iPhone app review doublebill: Birdhouse & Twitbit

(This iPhone review and others like it have been moved to my new app review site, positivemachine.com. Why not have a look?) Birdhouse / Twitbit – $3.99 & $4.99 respectivelyWhy Pay? It starts with a free app, Twitterrific or TwitterFon for most people, and for awhile it seems like you’ll never have a need for one of those “Pro” Twitter clients that your geekier friends talk about. Reply a message here, send out a cute quote there, it’s all good. Cut to a couple hundred followers later, and you’re riding the doubt train harder than a doped up pop star with 50 concert dates to deliver. You need a little something extra to keep your edge. You ask your live-in doctor for one of these:Birdhouse is like a Twitter ninja. A ninja who’s spent his entire life learning to unsheathe his blade, stab a man, and put it away again in under half a second. He can’t climb walls, farts loudly all the time, and is 99% colorblind as well as good ol’ regular blind, …

iPhone app review: iTrade

(This iPhone review and others like it have been moved to my new app review site, positivemachine.com. Why not have a look?) iTrade (Game)Price: FreeWhat it is: Capitalist swine simulation There are two kinds of rich, boring people in the world. With iTrade, you can experience how one half makes its money (surgery games will be covered in a separate review). Players are given $100,000 to lose or multiply, and everything resets at the end of each calendar month. That’s actually the typical lifespan of a stock market beginner, so right away it gets 10 bonus points for realism. Trading occurs in real time alongside the NYSE, with Buy/Sell transactions appropriately delayed. But where iTrade really excels is in its all-black user interface. The game’s designers skillfully wield the color as a weapon of social commentary, lambasting the wasteful, destructive nature of Wall Street and the ruin it has wreaked on all modern life. It is the color of death and oppression. With a single design decision, they depict the entire Satanic industry as the …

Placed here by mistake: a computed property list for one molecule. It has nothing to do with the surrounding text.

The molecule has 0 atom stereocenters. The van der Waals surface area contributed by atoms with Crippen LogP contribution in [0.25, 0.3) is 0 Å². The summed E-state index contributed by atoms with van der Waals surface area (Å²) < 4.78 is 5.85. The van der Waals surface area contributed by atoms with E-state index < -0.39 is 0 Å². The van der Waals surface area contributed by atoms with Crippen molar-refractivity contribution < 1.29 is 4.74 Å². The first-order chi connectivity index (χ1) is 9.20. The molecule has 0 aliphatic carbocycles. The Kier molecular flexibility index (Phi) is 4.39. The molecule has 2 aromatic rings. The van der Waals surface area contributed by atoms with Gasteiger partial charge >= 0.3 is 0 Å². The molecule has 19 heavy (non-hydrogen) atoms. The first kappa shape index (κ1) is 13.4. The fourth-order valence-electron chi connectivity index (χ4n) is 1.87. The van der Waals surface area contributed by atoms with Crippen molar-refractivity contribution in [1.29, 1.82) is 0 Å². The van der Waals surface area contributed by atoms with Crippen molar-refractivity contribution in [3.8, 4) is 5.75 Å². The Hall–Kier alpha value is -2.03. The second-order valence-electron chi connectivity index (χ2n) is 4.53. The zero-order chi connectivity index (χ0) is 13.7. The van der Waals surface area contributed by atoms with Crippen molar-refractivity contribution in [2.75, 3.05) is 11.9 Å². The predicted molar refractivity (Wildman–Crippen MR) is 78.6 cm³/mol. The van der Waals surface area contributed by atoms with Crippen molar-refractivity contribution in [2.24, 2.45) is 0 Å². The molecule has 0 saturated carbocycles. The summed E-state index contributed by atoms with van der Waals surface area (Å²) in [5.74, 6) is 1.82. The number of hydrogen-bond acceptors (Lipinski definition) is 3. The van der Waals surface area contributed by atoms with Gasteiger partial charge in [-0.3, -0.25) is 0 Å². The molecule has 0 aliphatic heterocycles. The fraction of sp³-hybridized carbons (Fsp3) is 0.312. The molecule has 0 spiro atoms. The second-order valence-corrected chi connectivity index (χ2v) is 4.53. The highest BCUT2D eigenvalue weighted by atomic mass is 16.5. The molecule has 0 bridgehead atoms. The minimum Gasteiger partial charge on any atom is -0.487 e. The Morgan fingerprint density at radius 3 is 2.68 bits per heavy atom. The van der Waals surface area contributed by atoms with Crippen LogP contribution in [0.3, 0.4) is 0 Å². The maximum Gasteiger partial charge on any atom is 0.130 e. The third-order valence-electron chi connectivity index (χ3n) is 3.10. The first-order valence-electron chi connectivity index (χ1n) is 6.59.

iPhone app review: WorldView Live

(This iPhone review and others like it have been moved to my new app review site, positivemachine.com. Why not have a look?)Name/Category: WorldView Live / TravelPrice: US$2.99 (free version available)What it does: Displays live images from thousands of public webcams around the world If you’re anything like me or Mr. T (that is to say you have travel issues), WorldView Live is a godsend. It costs less than a can of beer on a budget airline – believe me you’ll need more than one to get through the rocky screamfests that are equatorial updrafts, at least when I’m screaming – and gives you pretty much the same results as real travel. In fact, it’s even better. You get all the sights, from the majesty of the Eiffel Tower and Mount Fuji to the soggy streets of London, without having to suffer the French, learn Japanese, or get dragged into a hen night. You won’t have your passport or girlfriend stolen by a charming local, find your luggage switched with a transvestite’s, wander down a dodgy …